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Old May 14th, 2010, 11:25 PM   #1
Sweet Zombie Jesus
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Glasgow, Scotland

(It's the one without the castle!)

Posting various self-taken photos from around the city of Glasgow here. Taken on my own craptastic digicam. (I apologize in advance for the quality, I hope to get a new camera soon ) I mostly have photos from the city centre, but might branch out and post more photos of more areas and buildings as time goes on and I take more pictures.

Commercial Centre

What most consider the 'centre' of Glasgow. Laid on a grid-iron pattern and populated mainly with Victorian 19th century architecture, it is largely a retail area. For this thread's sake I'm going to say it mainly lies between Hope Street to the west, Buchanan Street to the east, the River Clyde to the south and Killermont/Renfrew Street to the north. (these were taken around February/March)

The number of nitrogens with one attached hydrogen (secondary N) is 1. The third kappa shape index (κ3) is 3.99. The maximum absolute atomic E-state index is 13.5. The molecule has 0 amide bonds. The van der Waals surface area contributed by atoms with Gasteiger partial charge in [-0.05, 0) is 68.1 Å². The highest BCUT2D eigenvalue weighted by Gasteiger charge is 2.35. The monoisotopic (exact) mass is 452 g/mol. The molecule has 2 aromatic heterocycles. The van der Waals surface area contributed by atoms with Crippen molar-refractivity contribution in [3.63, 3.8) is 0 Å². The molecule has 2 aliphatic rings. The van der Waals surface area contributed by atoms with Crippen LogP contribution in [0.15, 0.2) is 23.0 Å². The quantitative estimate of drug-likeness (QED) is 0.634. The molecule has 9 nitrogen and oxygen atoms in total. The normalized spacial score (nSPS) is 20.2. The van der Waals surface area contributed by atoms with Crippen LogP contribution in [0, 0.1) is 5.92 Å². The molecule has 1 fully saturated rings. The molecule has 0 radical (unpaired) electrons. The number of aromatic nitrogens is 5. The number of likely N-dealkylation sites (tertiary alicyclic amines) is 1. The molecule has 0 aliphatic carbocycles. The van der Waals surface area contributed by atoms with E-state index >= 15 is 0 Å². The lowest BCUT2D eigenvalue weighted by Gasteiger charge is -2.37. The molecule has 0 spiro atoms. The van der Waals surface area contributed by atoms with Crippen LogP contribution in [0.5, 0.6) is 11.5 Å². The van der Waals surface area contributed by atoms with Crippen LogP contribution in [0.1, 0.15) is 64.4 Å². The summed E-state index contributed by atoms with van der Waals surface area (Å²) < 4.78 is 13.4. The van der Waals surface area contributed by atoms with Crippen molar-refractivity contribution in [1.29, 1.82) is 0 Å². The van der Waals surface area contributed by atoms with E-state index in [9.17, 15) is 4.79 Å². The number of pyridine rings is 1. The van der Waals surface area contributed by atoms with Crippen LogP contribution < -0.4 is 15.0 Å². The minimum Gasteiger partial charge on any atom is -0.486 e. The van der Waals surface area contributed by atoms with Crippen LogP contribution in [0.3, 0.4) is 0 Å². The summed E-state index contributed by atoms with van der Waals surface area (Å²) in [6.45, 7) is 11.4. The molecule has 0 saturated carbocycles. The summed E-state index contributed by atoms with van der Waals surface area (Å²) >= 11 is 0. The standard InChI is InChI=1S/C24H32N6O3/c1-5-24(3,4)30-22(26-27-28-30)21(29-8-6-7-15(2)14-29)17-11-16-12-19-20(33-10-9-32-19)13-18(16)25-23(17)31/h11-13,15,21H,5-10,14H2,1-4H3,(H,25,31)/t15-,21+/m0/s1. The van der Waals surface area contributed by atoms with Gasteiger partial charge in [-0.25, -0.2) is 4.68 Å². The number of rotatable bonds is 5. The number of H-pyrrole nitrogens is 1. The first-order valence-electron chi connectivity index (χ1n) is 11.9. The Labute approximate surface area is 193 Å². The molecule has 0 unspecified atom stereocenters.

The corner of the pedestrianized Buchanan and Sauchiehall Streets, something of an unofficial focal point of the city.

Heading down Buchanan Street...








Remember to look up!














A small weekend market provides a welcome relief from the big fashion chains








St. Enoch Square




An old cast iron warehouse, now a chain pub


Around Central Station
















Assorted others:


























George Square and Glasgow City Chambers










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Old May 14th, 2010, 11:54 PM   #2
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Wow, those pictures just blew me away! I knew Glasgow had some impressive architecture, but not on that scale. It also looks very American somehow, the style of some of the architecture and with it's grid system.